Welcome to the blog for Free Your Mind mental health anti-stigma campaign

This is the blog for the Free Your Mind campaign which aims to battle stigma towards mental illness through the use of music, art, film, and culture.
The blog consists of informative and, hopefully, entertaining articles/posts.
Enjoy! :-)

Saturday, 11 September 2010

Creativity and Mental Illness

The Free Your Mind campaign has its roots in creativity as it aims to use art, music, film and culture to battle stigma towards mental illness. And it seems to me that mental illness and creativity go hand in hand. There must be a link!

Psychosis is the mental health problem in particular that is believed to spark creativity. The thought processes associated with mental illness have been proven to be an advantage; for example, anxiety at a non-clinical level has survival advantages.

My diagnosis includes psychosis, and there is no denying that I'm a creative person. My brain has a tendency to over think everything and it is very imaginative; and I have a photographic memory. I also have a terrible short-term memory; my long-term memory, however, is remarkable. Which I'm sure is all due to my mental illness.

The bizarre thinking patterns associated with psychosis are likely to be what spark creativity. Typically, a psychosis sufferer will make unusual associations and illogical connections. However, when it comes to being creative, this is a clear advantage.

University of Toronto psychology professor Jordan Peterson says, "The normal person classifies an object, and then forgets about it, even though that object is much more complex and interesting than he or she thinks. The creative person, by contrast, is always open to new possibilities." This is also how the minds of those diagnosed with mental health disorders, such as psychosis and bipolar disorder, work.

Mental illness is nothing new. It has been around for thousands of years. Therefore; evolutionary theory suggests that in order for them to still be here they must have some kind of survival advantage. Admittedly, my mental illness has hindered me a lot, getting me sectioned and in trouble with the police, but at the same time it really get the creative juices flowing and that has been a real life-line for me.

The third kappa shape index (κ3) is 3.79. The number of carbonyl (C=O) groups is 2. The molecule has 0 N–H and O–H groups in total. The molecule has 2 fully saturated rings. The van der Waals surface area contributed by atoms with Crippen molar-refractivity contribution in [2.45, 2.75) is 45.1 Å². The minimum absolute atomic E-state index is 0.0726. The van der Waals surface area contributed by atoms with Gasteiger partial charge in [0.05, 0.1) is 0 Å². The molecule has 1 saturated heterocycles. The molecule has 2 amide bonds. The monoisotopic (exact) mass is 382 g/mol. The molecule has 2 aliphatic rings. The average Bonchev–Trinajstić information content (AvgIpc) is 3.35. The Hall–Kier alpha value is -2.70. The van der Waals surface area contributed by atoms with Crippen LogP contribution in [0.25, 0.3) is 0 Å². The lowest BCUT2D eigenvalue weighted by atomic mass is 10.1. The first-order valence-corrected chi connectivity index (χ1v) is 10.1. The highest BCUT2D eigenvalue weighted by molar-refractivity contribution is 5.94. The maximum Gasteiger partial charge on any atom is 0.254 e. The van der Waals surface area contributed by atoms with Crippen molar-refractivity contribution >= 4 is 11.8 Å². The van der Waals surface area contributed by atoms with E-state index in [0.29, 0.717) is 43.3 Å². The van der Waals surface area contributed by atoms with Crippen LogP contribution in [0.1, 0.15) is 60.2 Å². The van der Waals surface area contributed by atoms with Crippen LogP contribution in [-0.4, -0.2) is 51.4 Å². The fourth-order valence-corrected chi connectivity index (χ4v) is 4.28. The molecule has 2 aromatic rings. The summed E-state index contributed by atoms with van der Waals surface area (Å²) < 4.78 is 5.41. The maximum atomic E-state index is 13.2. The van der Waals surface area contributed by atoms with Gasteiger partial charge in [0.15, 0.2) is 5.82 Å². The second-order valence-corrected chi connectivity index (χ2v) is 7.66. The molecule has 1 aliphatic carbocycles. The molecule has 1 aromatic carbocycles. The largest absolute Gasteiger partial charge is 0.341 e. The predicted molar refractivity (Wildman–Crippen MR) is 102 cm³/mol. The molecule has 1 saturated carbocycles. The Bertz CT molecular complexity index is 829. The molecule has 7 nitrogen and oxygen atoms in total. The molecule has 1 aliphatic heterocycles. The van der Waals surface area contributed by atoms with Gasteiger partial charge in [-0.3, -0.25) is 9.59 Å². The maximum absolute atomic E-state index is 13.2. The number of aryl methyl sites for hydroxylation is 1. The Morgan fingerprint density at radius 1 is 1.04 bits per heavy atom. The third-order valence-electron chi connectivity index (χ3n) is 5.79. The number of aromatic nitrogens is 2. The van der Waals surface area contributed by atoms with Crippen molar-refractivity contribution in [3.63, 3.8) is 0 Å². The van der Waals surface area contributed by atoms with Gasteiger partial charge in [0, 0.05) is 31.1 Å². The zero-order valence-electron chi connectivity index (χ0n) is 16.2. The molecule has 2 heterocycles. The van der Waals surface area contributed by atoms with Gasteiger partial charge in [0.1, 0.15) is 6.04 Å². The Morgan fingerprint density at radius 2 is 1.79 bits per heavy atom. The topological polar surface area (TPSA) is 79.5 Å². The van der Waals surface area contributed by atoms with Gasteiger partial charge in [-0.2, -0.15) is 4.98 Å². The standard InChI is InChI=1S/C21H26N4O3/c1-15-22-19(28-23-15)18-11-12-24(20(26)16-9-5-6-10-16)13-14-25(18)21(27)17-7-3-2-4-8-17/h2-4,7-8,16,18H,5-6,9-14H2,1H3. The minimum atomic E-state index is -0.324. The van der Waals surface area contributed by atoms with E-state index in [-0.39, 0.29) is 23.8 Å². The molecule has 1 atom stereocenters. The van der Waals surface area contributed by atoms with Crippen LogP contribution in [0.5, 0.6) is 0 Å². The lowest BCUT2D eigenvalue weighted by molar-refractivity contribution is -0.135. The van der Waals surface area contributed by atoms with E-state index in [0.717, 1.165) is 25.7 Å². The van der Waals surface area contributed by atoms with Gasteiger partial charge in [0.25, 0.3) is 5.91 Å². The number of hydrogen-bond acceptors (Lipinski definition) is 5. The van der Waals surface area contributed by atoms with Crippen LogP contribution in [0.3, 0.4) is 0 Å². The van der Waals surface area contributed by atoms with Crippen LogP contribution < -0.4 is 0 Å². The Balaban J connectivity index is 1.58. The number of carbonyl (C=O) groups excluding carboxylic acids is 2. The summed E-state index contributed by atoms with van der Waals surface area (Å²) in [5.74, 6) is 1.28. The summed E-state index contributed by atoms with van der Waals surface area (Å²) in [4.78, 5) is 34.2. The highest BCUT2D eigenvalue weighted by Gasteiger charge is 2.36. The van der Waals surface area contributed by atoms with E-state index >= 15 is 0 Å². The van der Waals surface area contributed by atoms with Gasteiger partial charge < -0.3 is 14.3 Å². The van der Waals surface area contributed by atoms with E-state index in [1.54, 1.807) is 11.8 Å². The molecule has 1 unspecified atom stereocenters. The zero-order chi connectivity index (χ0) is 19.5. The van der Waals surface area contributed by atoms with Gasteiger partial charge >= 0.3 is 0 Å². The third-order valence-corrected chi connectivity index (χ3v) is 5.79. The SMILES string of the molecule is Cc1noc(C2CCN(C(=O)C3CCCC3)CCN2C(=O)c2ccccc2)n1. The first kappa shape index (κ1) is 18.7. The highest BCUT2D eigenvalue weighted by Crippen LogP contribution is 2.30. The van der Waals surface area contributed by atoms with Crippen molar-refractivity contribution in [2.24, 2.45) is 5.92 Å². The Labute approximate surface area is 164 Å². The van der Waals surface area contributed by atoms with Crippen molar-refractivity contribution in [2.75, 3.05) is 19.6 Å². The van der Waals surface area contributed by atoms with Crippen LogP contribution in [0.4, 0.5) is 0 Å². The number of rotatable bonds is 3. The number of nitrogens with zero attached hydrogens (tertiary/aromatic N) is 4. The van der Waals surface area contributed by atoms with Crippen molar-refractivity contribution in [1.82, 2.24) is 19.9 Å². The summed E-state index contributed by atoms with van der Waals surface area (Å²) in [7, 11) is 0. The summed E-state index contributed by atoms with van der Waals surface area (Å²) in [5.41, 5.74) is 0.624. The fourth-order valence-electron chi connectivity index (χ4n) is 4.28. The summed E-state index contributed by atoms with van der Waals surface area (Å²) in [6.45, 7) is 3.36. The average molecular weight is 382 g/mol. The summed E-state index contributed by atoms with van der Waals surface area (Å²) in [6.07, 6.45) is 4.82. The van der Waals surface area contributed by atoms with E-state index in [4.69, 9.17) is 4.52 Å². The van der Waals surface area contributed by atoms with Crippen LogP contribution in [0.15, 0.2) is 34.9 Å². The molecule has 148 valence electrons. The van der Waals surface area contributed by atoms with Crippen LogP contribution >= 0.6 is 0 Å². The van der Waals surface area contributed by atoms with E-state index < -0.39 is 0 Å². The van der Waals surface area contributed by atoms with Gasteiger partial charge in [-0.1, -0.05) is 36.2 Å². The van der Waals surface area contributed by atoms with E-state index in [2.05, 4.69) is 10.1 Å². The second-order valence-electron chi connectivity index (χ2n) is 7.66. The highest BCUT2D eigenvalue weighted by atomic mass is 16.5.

Along with writing blogs (I have three in total; one on Myspace, one on the subject of film, television and my career - Titch Films - and this one), my creativity also comes out in the forms of screenwriting and poetry writing.

Relatively little is known about mental illnesses, even now, but I am certain that time and research will show a definite link between creativity and mental health disorders. What do you think?


  1. http://www.facebook.com/mmmetacom

    : )

    David X

  2. Hey Nicola, gret to hear your thoughts on this, I think using forms of creative expression to ground oneselfin moments of 'mental turmoil' is extremely valuable, I have personnally experienced dance and movement to to be incredibly important in grounding myself and others in the now
    Please get in touch with me- kwalmsley@imaginementalhealth.org.uk
    I would love to invite you into one of our groups to talk about your enthusiasms
    Best, kato x

  3. Just discovered your blog through a tweet (!). I'm using film and more recently painting as a creative expression during my current depression - couldn't agree more with p-tato above. I blogged about this last week if you're interested http://wp.me/pe5ED-7T

  4. Hi, thank you for taking the time to read my blog. I have read you're blog before. I quite enjoy reading about your creative endeavors. :)
    Nicola from FYM